The following simple guidelines are from Childcare Aware America, a website with a wealth of information on “all things childcare,” which can easily be printed out for use as talking points and then left with the owner/operator:
How Child Care Programs Can Prepare/Prevent Fires
- Develop and maintain a fire escape plan. Post the plan in multiple locations within the facility. The NFPA has a complete package of materials in its offering, Keeping Your Community Safe with Home Fire Escape Planning. (Bonus: The materials are available in 19 languages besides English).
- Communicate the plan. Make sure staff, parents and children know the plan.
- Practice the plan. Conduct a fire drill each month, make it realistic, use the actual fire alarm or smoke alarms in your facility, and keep a record of your drills.
- Ensure that you have the proper number of smoke alarms and that they are working. At a minimum, you should have one on each floor. Be sure you test them monthly.
- Have the appropriate fire extinguishers and ensure that your fire extinguishers are accessible. Know where they are, check to make sure they have adequate pressure and that their inspection date (if required) has not expired.
- Keep all exits clear. Do not block exits with furniture, toys or other clutter.
- Furnace rooms and electrical panel rooms are not acceptable places for storage. Keep clutter away from any heating or electrical sources.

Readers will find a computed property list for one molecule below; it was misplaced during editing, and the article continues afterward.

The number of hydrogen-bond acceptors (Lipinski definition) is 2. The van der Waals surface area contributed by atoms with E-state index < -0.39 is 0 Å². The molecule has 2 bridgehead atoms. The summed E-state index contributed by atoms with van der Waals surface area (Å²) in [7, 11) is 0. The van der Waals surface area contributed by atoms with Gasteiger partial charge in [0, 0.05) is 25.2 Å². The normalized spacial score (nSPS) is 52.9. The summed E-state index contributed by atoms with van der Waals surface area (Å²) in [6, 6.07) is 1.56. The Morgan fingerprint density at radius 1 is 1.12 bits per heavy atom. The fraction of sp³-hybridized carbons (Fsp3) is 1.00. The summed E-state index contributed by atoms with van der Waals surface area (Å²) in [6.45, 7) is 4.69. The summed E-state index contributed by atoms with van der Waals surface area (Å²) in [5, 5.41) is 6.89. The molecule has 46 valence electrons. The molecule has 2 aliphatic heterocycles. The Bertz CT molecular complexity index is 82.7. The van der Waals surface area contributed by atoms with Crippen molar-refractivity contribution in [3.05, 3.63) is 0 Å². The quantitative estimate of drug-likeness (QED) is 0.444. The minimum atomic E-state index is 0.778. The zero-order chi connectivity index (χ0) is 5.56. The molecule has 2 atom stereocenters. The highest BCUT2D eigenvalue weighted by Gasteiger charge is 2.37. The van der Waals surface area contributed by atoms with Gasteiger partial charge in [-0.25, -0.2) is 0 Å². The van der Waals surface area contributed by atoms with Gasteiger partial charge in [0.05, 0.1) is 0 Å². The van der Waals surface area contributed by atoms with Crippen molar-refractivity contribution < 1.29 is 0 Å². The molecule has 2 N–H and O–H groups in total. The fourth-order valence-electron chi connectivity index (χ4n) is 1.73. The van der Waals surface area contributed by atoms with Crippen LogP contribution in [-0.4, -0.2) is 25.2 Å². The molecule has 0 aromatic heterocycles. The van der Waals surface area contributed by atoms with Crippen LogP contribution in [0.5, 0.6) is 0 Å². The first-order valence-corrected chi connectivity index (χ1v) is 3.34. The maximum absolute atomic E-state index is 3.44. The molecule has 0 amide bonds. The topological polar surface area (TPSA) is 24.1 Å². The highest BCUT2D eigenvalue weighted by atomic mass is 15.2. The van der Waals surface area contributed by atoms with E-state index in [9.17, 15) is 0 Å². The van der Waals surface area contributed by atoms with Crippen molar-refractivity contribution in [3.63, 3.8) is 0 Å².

- Check with your local licensing authority as to their specific requirements regarding fire safety in certified childcare facilities.
- Stay engaged. Social media platforms provide tremendous opportunities for your fire department to stay engaged with all the childcare facilities in your community. You want to continue that initial dialogue and information exchange that you started in #1 so that your department can maintain its listing all the identified facilities.
For more information on fire and life safety educational materials, materials to use with social media, and other pertinent fire safety information and materials, visit the U.S. Fire Administration’s Outreach materials and educational programs webpages.
Look out for each other after tragic events
Officials reported that a volunteer firefighter was the father of three of the five children. High-stress incidents like this can have a traumatic impact on firefighters, EMS personnel, and law enforcement officers in any community. It’s incumbent upon each member of that team to look out for each other in the hours, days and weeks following such horrific events. Too many members of that team are dying by suicide every day.
The Fire Service Behavioral Health Management Guide was published in 2017 and represents a joint effort between the National Fallen Firefighters Foundation and its Everyone Goes Home initiative that supports Life Safety Initiative #13: Psychological Support.
Get informed and get educated on firefighter behavioral health issues, including the prevention skills, adaptive skills and intervention skills that every firefighter should have – for themselves and their brothers and sisters.
Find more at firefighter behavioral health research and resources, visit the First Responder Center for Excellence.
Need help? In the United States, call 1-800-273-8255 or visit www.suicidepreventionlifeline.org.